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The MENA Blog

Multi-factor Authentication and the British general public

A study by the FIDO Alliance that looked into how well people in the UK understand the importance of keeping their online accounts safe using multi-factor authentication (MFA).


The FIDO Alliance is a group that started in 2012 to make online logins safer and reduce our reliance on passwords. They asked over 4000 people from different countries about their online security habits.


The study found that almost half (49%) of people in the UK either had their social media accounts hacked or knew someone who did. Surprisingly, even though these hacks happen, 43% of people didn't think it was necessary to make their accounts more secure, even though they knew they probably should.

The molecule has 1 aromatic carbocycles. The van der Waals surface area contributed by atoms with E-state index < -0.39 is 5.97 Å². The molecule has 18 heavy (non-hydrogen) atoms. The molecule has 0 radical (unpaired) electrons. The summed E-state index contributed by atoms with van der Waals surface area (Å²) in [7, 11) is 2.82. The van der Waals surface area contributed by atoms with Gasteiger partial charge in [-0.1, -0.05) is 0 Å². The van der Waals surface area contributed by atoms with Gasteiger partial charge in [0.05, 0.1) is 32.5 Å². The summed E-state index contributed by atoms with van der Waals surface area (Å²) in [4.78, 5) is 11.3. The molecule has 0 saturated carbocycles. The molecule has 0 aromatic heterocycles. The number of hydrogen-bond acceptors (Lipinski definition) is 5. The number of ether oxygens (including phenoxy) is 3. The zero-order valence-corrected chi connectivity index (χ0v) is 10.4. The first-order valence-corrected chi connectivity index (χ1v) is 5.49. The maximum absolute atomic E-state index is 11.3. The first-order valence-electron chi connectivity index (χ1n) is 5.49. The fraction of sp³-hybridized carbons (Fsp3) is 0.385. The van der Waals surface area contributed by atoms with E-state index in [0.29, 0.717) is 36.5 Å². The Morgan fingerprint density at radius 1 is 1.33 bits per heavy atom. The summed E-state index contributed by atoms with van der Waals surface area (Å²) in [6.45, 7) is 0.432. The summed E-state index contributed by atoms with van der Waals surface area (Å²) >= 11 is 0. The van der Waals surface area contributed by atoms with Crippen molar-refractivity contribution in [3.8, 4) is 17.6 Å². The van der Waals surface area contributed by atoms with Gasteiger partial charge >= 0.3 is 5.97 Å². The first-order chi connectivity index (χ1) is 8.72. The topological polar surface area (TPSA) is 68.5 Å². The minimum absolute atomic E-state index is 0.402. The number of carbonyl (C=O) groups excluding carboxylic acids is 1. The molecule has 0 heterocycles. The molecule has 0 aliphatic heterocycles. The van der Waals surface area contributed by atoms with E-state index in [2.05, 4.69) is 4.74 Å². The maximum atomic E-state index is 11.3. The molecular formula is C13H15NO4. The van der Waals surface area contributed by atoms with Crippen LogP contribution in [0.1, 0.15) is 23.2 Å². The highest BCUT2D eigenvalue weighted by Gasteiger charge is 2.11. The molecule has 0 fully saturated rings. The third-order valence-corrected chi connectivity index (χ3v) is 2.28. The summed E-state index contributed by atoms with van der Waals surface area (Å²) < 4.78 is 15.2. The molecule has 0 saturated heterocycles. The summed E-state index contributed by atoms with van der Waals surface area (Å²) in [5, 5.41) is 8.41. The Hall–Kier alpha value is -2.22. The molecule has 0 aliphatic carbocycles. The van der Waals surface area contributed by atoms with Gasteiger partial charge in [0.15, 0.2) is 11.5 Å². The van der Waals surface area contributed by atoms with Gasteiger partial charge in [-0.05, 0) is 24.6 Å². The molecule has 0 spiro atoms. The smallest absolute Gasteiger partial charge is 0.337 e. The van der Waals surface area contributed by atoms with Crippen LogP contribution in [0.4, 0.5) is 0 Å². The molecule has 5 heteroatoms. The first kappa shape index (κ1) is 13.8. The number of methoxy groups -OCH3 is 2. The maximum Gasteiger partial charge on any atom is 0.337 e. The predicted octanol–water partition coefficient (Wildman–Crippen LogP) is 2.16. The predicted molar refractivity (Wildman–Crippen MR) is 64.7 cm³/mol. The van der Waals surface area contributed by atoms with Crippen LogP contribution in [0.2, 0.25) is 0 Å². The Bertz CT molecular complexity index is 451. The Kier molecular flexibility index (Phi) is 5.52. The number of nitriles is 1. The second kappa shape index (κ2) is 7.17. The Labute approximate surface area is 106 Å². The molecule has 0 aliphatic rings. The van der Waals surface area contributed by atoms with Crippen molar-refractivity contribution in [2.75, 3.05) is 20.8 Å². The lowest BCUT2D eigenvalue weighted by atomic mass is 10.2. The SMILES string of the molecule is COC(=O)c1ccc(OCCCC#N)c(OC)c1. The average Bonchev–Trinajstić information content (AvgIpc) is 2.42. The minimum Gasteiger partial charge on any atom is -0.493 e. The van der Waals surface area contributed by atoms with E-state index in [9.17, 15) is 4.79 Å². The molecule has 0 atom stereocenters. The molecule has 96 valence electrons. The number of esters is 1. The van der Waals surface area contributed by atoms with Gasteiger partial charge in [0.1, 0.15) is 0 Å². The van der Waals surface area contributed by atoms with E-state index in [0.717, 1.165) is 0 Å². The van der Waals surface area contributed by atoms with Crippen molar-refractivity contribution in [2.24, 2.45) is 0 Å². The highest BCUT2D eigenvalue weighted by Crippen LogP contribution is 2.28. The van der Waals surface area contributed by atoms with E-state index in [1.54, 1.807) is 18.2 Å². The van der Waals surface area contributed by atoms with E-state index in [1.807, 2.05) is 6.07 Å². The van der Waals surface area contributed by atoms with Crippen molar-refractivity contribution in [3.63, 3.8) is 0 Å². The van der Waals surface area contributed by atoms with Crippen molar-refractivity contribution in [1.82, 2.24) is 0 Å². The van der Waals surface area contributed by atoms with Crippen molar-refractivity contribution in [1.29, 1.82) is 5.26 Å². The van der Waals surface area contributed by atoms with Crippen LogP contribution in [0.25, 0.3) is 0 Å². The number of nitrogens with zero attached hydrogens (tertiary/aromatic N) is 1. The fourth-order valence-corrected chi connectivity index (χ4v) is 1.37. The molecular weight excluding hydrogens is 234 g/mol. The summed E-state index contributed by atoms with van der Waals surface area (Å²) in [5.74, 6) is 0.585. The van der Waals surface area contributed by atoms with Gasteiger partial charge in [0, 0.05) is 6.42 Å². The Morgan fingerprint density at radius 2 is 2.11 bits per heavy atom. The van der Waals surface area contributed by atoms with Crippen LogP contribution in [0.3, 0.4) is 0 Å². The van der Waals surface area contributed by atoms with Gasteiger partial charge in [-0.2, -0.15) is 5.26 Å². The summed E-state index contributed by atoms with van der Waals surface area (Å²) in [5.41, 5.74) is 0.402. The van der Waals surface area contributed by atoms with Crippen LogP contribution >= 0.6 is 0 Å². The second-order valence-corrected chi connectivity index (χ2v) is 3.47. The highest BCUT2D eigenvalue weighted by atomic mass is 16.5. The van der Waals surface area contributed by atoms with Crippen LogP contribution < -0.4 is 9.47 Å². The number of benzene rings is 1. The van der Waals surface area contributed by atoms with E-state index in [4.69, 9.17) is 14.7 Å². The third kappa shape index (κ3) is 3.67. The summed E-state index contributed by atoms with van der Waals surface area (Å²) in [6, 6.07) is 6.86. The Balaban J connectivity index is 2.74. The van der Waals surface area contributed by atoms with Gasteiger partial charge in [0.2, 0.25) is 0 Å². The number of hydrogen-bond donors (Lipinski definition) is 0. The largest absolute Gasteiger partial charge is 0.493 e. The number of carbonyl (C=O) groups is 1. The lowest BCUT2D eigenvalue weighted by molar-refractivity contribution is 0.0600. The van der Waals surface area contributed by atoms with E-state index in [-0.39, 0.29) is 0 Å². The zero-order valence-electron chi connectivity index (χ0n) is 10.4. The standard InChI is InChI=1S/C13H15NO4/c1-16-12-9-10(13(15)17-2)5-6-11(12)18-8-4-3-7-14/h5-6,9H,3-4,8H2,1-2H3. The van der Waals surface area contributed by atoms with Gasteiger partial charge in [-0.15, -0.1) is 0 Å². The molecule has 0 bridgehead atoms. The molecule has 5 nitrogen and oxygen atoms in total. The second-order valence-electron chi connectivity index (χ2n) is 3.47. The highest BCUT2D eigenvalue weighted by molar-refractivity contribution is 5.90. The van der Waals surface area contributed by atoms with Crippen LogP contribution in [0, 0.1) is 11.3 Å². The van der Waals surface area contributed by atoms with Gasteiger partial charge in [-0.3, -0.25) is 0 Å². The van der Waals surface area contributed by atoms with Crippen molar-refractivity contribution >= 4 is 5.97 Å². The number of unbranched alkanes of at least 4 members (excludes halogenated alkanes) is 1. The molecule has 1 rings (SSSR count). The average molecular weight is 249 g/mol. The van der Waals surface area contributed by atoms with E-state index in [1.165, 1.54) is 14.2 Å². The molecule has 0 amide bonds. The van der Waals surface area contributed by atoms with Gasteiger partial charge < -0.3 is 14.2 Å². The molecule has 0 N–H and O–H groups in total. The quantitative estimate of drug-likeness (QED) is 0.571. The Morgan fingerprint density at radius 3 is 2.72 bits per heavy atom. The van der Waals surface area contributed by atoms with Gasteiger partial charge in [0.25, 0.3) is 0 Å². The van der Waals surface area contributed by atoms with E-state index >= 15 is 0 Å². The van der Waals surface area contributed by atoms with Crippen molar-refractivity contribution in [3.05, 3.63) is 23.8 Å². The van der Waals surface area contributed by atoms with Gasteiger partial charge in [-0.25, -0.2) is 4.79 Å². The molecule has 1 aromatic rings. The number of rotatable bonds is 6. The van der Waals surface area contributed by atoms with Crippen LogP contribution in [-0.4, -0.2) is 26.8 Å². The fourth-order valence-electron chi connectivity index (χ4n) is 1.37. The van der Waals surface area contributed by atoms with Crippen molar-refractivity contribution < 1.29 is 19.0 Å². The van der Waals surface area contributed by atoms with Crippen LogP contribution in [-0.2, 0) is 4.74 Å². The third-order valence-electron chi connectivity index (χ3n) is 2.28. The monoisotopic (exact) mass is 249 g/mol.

The issue seems to be that many people don't really get how multi-factor authentication helps protect them from scams or attacks that try to guess their password. Even though big social media companies offer these safety features, more than a quarter (26%) of people either didn't use them or didn't know about them.

Another 15% wanted to make their accounts safer but didn't know how. And 39% said they couldn't decide if their accounts were at risk or not.


For those who tried to make their accounts safer, most (56%) just made a stronger password. But even that doesn't completely protect them from certain risks.


If people aren't too excited about using multi-factor authentication for social media, their other online accounts might not be very safe either.


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